That’s an improvement, Mr. Drummond says, but it’s still not enough.
“What we’re missing is the details on the characteristics on the jobs that are vacant,” he says. “We’re very much behind virtually every other developed country in attaching the characteristics that go along with different jobs – the skill sets, both hard and soft.”
Two years ago, Mr. Barton’s Advisory Council on Economic Growth called for the creation of a “skills lab” that would, among other things, raise Canada’s game on labour market research.
Ottawa embraced the recommendation in its budget that year and put some serious money behind the initiative: $225-million over four years beginning in the 2018-19 budget year, and $75-million a year thereafter.
But the Future Skills Centre, the arms-length research agency that emerged, has been slow getting off the ground. It took nearly two years from that funding commitment before the government announced, in February, that a partnership led by Toronto’s Ryerson University had been awarded the job of operating the centre. It has yet to launch any research projects.
Back in 2015, federal and provincial labour ministers agreed to form another new body to oversee the country’s labour data, called the Labour Market Information Council (LMIC). The Drummond report had recommended putting a single federal-provincial body in charge of co-ordinating the file. But the LMIC only began posting reports on its website last fall.
The organization is still defining the data problem. Executive director Steven Tobin says the LMIC spent the past few months working on a “gap assessment” – conducting nine simultaneous surveys of more than 20,000 individuals and organizations across the labour market to determine what data is missing.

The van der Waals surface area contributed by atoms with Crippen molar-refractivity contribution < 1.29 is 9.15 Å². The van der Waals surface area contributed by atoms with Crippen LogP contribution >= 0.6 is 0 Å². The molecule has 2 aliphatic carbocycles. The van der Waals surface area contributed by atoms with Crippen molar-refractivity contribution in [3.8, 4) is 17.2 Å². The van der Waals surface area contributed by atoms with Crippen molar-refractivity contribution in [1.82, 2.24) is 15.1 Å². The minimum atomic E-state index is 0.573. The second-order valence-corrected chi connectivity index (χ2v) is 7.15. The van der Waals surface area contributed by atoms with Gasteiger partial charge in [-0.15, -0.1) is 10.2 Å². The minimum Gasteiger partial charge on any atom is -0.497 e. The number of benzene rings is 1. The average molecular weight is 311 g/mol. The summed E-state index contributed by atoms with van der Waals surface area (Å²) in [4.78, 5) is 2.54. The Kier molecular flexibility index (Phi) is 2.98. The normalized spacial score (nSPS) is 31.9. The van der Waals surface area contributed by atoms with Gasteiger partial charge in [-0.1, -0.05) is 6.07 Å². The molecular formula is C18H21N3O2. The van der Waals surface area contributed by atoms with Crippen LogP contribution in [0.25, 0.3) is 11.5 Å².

“There is a lot of labour market information, but it’s not necessarily tailored to the diverse user groups we have in mind,” Mr. Tobin says. “We’re asking Canadians what information do they use, how are they currently using it and what’s missing.”
The percentage of companies reporting labour
shortages has risen to 10-year highs –
and the severity of those shortages has surged,
according to the Bank of Canada’s quarterly
* percentage of companies reporting more
intense labour shortages minus the percentage
reporting less intense shortages
CARRIE COCKBURN/THE GLOBE AND MAIL,
SOURCE: BANK OF CANADA,
WINTER 2018 BUSINESS OUTLOOK SURVEY
The percentage of companies reporting labour shortages
has risen to 10-year highs – and the severity of those
shortages has surged, according to the Bank of Canada’s
Intensity of labour shortages*
* percentage of companies reporting more intense
labour shortages minus the percentage reporting
less intense shortages
CARRIE COCKBURN/THE GLOBE AND MAIL, SOURCE: BANK OF CANADA,
WINTER 2018 BUSINESS OUTLOOK SURVEY
The percentage of companies reporting labour shortages has risen to 10-year highs –